- Viruses in the entire Super Mario Bros. series. In their first appearance they appear as enemies in Dr. Mario, which makes sense. In Mario & Luigi: Superstar Saga, they appear in an abandoned university laboratory, which makes sense. In Mario & Luigi: Dream Team? They appear EVERYWHERE. Deserts, the beach, caves, in town, on an icy mountain... And in groups of 16 at a time to boot.
- The infamous Metools from the Mega Man games. In the original Mega Man game the little hard hat guys appeared only on Guts Man's stage, which had the look of a quarry/construction site. (Guts Man himself appears to wear a hard hat) however they have since appeared in every Mega Man game on multiple levels and in massive numbers to the point that they are the most common enemy encountered.
- In most strategy games, upgrading a unit will cause all units of that type to instantly improve. In Age of Empires, outposts not visited in thousands of in-game years can suddenly replace their clubs with swords and their loincloths for suits of plate armour.
- Warcraft III: In one mission, Malfurion and Tyrande discover spiders that have grown to gigantic size when they came into contact with demonic corruption. However, there are many more giant spiders in the world, both in this game and in WoW, spiders that have never met any demons.
- In Brutal Legend, it's possible to miss two Side Quests available during the campaign against General Lionwhyte and his glamed-up army. Since these quests assume you're still fighting him, coming back to complete them has you fighting Hair Metal units past a point in the story that they've all been wiped out.
- Dead Rising famously gives you the Zombie Genocider achievement for killing a number of zombies equal to the entire population of Wilamette. Even accounting for out-of-town visitors and the infection spreading, it seems rather unlikely that that many zombies would wind up in the mall. And they still keep coming.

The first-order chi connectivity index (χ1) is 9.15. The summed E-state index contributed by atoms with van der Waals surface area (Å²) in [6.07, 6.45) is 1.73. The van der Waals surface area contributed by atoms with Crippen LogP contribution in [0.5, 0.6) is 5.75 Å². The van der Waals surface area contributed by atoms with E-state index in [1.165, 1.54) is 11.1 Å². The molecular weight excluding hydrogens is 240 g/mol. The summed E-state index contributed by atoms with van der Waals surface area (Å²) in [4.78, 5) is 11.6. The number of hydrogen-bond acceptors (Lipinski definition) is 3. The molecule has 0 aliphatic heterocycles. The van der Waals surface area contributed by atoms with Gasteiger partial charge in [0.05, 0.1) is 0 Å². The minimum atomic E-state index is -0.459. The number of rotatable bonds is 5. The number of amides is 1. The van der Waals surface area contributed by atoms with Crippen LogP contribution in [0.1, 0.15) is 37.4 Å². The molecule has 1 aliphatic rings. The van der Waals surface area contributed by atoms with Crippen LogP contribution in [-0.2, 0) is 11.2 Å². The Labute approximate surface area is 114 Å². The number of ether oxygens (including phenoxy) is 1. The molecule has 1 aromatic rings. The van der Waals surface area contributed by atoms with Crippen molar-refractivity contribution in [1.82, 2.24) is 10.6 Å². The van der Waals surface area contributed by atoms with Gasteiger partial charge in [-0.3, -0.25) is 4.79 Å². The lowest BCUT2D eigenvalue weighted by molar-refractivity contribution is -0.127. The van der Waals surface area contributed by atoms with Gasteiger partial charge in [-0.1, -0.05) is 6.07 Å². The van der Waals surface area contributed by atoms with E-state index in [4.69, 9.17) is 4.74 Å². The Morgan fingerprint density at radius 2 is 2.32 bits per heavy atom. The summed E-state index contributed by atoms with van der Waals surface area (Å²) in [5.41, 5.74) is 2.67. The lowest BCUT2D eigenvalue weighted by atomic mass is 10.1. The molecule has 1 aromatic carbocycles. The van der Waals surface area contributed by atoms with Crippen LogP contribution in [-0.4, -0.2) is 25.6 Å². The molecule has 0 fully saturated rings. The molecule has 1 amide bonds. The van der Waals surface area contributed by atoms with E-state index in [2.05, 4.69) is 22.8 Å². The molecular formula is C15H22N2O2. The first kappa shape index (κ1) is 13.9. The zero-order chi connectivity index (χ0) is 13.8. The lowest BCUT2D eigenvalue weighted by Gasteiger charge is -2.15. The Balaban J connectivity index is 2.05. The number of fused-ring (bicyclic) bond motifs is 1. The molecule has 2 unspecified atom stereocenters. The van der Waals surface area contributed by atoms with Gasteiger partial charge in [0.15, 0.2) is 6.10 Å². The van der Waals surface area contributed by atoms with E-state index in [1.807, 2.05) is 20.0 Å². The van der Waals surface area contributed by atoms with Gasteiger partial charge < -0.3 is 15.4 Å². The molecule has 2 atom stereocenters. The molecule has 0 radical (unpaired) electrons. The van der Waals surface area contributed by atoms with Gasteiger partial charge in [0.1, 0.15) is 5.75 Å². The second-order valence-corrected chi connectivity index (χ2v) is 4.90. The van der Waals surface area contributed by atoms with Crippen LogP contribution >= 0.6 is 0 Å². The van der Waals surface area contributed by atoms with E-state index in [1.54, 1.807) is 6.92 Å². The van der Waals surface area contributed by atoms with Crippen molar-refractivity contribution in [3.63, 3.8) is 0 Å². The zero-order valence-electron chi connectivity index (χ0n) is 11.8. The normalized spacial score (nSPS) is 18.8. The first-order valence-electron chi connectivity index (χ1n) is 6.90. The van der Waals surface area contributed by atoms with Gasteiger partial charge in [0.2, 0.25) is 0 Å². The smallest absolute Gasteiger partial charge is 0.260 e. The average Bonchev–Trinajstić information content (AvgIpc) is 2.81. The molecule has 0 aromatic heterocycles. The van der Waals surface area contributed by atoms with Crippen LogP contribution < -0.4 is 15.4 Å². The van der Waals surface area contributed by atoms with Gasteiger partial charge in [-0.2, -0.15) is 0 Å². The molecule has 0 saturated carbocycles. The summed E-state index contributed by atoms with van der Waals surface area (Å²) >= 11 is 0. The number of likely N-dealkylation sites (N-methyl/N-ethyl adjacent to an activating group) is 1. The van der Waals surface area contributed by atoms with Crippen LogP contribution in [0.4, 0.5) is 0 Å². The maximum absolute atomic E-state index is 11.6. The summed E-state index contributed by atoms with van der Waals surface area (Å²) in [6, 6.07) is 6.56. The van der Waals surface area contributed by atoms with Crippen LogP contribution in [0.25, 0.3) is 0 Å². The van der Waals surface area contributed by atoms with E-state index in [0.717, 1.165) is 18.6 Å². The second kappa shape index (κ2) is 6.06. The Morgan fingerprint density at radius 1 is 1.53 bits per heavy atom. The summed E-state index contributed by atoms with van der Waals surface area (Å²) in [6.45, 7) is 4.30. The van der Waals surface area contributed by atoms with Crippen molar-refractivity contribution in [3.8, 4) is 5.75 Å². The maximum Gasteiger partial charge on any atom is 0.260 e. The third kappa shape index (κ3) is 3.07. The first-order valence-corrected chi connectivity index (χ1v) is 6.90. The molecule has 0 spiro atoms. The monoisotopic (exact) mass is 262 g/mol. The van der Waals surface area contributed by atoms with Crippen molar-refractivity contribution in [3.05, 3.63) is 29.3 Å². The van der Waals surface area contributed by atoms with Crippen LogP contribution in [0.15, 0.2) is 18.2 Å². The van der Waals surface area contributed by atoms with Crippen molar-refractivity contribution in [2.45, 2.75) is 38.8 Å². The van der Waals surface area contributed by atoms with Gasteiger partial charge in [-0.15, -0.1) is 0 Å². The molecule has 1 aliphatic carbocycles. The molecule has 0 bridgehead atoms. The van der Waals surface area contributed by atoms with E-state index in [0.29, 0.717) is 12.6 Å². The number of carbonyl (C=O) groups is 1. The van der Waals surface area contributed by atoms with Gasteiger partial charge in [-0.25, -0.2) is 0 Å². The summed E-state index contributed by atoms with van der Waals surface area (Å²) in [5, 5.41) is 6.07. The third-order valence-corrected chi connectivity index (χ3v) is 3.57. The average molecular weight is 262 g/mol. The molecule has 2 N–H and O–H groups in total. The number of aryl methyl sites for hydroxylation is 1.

- Silent Hill 2
- Pyramid Head is explicitly made from part of James' damaged psyche. Doesn't stop him from showing up in later games that have absolutely nothing to do with James.
- The Abstract Daddy is sprung from Angela's psyche. When it reappears as a Degraded Boss, Angela is nowhere to be found.
- The babies in Dead Space. You first encounter them in a prosthetics lab with babies growing in tubes all over the walls. Nice and creepy. But even though this lab is only a single room with maybe 50 baby tubes total, from that point on zombie babies are ubiquitous all over the ship and you fight at least a hundred of them in the game.
- Used as an actual plot point in Kid Icarus: Uprising, where enemies of various factions get copied in later chapters to fight alongside one another, despite them originally being hostile to each other.
Pit: So the Chaos Kin is copying Aurum enemies that are copies of the Forces of Nature.Viridi: It makes you think, doesn't it?Pit: No, not really. It's just weird.
- Husks in Mass Effect 2 can fall into this, especially when you start wondering how many people there had to be on this single scientific expedition in order for there to be so many husks.
- Fallout3 has Super Mutants, which appear far more numerous than their origins would suggest. Likewise, Raiders often seem t outnumber townspeople and wastelanders.